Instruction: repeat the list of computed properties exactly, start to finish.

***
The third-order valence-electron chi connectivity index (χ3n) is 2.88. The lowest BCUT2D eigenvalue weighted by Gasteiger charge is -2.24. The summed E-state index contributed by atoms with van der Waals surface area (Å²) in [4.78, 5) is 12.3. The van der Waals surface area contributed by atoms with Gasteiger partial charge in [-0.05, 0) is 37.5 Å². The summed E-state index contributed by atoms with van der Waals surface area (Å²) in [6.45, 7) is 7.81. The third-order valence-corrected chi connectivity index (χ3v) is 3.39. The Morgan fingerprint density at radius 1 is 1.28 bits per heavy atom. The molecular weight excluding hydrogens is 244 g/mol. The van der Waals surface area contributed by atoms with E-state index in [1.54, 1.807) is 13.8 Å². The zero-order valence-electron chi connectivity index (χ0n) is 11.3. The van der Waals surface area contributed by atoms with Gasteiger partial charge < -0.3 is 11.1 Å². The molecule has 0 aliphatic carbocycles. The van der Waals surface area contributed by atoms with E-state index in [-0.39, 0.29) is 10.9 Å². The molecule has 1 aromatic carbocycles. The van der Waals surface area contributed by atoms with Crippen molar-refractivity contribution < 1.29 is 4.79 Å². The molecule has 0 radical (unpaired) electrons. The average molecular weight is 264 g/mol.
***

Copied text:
The third-order valence-electron chi connectivity index (χ3n) is 2.88. The lowest BCUT2D eigenvalue weighted by Gasteiger charge is -2.24. The summed E-state index contributed by atoms with van der Waals surface area (Å²) in [4.78, 5) is 12.3. The van der Waals surface area contributed by atoms with Gasteiger partial charge in [-0.05, 0) is 37.5 Å². The summed E-state index contributed by atoms with van der Waals surface area (Å²) in [6.45, 7) is 7.81. The third-order valence-corrected chi connectivity index (χ3v) is 3.39. The Morgan fingerprint density at radius 1 is 1.28 bits per heavy atom. The molecular weight excluding hydrogens is 244 g/mol. The van der Waals surface area contributed by atoms with E-state index in [1.54, 1.807) is 13.8 Å². The zero-order valence-electron chi connectivity index (χ0n) is 11.3. The van der Waals surface area contributed by atoms with Gasteiger partial charge < -0.3 is 11.1 Å². The molecule has 0 aliphatic carbocycles. The van der Waals surface area contributed by atoms with E-state index in [-0.39, 0.29) is 10.9 Å². The molecule has 1 aromatic carbocycles. The van der Waals surface area contributed by atoms with Crippen molar-refractivity contribution < 1.29 is 4.79 Å². The molecule has 0 radical (unpaired) electrons. The average molecular weight is 264 g/mol.